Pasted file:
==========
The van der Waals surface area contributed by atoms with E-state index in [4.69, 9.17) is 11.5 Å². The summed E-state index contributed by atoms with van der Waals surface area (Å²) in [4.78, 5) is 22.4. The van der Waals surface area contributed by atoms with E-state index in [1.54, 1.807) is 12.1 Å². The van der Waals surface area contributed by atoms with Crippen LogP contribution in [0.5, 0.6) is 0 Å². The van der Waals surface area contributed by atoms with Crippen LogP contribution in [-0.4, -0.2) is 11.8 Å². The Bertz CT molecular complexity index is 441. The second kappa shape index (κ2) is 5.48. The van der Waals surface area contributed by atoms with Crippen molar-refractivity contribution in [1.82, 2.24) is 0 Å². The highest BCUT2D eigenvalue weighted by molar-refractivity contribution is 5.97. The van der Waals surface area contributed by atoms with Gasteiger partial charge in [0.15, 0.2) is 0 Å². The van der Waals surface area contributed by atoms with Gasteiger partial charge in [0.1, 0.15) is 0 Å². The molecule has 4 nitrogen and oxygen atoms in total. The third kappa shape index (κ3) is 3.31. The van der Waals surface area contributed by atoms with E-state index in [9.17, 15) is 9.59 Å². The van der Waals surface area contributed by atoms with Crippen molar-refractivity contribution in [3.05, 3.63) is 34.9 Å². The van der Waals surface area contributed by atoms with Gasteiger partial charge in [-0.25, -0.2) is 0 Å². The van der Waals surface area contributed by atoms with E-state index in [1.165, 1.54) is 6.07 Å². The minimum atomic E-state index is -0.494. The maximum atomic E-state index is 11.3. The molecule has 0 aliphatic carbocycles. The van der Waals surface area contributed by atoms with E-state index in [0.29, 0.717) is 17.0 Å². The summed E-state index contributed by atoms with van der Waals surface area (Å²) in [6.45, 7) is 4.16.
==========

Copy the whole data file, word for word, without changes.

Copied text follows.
The van der Waals surface area contributed by atoms with E-state index in [4.69, 9.17) is 11.5 Å². The summed E-state index contributed by atoms with van der Waals surface area (Å²) in [4.78, 5) is 22.4. The van der Waals surface area contributed by atoms with E-state index in [1.54, 1.807) is 12.1 Å². The van der Waals surface area contributed by atoms with Crippen LogP contribution in [0.5, 0.6) is 0 Å². The van der Waals surface area contributed by atoms with Crippen LogP contribution in [-0.4, -0.2) is 11.8 Å². The Bertz CT molecular complexity index is 441. The second kappa shape index (κ2) is 5.48. The van der Waals surface area contributed by atoms with Crippen molar-refractivity contribution in [1.82, 2.24) is 0 Å². The highest BCUT2D eigenvalue weighted by molar-refractivity contribution is 5.97. The van der Waals surface area contributed by atoms with Gasteiger partial charge in [0.15, 0.2) is 0 Å². The van der Waals surface area contributed by atoms with Gasteiger partial charge in [0.1, 0.15) is 0 Å². The molecule has 4 nitrogen and oxygen atoms in total. The third kappa shape index (κ3) is 3.31. The van der Waals surface area contributed by atoms with E-state index in [9.17, 15) is 9.59 Å². The van der Waals surface area contributed by atoms with Crippen molar-refractivity contribution in [3.05, 3.63) is 34.9 Å². The van der Waals surface area contributed by atoms with Gasteiger partial charge in [-0.25, -0.2) is 0 Å². The van der Waals surface area contributed by atoms with E-state index in [1.165, 1.54) is 6.07 Å². The minimum atomic E-state index is -0.494. The maximum atomic E-state index is 11.3. The molecule has 0 aliphatic carbocycles. The van der Waals surface area contributed by atoms with E-state index in [0.29, 0.717) is 17.0 Å². The summed E-state index contributed by atoms with van der Waals surface area (Å²) in [6.45, 7) is 4.16.